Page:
In August 2021, 4.3 million Americans quit their jobs in what would come to be known as The Great Resignation. This severely impacted many employers who were already struggling to attract quality candidates in the midst of a labor shortage. To them, the message was clear: The labor market has fundamentally changed, and it’s time to adapt before the competition beats you to it.
But shifting gears can be a tall order for major corporations — let alone small businesses.
According to the National Federation of Independent Business, 49% of small businesses had job openings that they couldn’t fill in July 2021. This has left many small-business owners wondering how they can keep up with the competition. While it will be a challenge, small businesses are more than capable of attracting the same quality talent that large corporations do.
It all starts with knowing what workers need in 2022.
This reshuffling is confirmation of a greater shift in worker expectations that had been building over the last two years. Employees are fed up with stressful work environments, long hours, unsupportive managers, and mediocre corporate culture. In fact, many have adopted a different perspective on the purpose of their careers in general.
In a recent survey, just 17% of participants said that their job was a source of meaning in their lives. That’s down from 24% in 2017. In other words, more people are viewing their jobs as secondary to their families and hobbies. This means that employees have started to prioritize work-life balance and flexibility in their jobs over raw pay.
Employees also have different preferences for their workplaces when it comes to remote and hybrid work. It’s estimated that 74% of workers expect remote work to become the norm, and 61% of workers prefer remote work. This is no surprise, since many people worked from home for the first time in their careers during the COVID-19 pandemic. That shift made many people realize that their presence in a physical office wasn’t necessary, and this has led them to favor remote opportunities. Employees feel that remote work is more flexible and gives them opportunities to travel and spend time with their families.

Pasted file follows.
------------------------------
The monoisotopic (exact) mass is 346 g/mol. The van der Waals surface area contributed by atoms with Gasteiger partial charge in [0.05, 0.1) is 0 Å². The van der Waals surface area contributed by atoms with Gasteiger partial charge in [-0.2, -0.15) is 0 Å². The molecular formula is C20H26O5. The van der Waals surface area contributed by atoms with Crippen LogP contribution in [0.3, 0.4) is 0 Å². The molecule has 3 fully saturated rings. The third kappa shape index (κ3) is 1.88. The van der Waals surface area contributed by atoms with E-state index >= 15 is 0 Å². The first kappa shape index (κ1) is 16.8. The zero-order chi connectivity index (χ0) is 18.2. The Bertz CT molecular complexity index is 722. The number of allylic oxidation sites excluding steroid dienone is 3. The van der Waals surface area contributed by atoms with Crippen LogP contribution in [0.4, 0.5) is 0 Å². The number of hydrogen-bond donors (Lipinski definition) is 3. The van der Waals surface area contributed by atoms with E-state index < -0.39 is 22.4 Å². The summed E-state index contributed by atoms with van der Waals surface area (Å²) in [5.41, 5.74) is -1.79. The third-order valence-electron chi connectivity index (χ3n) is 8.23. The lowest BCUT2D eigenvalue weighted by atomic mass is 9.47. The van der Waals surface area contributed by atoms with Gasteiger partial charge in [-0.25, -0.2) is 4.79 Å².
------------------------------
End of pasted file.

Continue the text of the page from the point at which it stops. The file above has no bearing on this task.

So, how can small-business owners compete in this new labor market? There are a few things you might want to include in your compensation package.
- Give more opportunities for remote or hybrid work. If you’re in an information-based industry, this could be just the edge that you need to attract and retain quality employees. Not only do many employees prefer remote work, but working remotely can also help you cut down on costs like office rent, utilities, and overhead. You can also attract a broader pool of qualified candidates since you won’t be constrained by location.
- Grow great company culture. Nobody wants to work in an environment where they feel like a cog in a machine. That’s why building a company culture is so important. When your employees are excited to work and collaborate with their teams, they’ll become more invested in their jobs. That means less employee turnover.
- Offer more vacation time, better insurance, or other perks. Some companies have started offering gym memberships, mental health services, and even pet insurance to entice great employees. Something as simple as a $20 health stipend per month can send the message that you value your workforce.
- Offer competitive pay. People want to be compensated fairly for their work. As wages increase across the board, make sure that you’re offering prospective and current employees what they’re worth.
With just a bit of extra attention, you and many other small-business owners can compete for the same coveted labor that corporations do. You just need to prioritize employee well-being, provide a superior company culture, and ensure you are offering competitive compensation.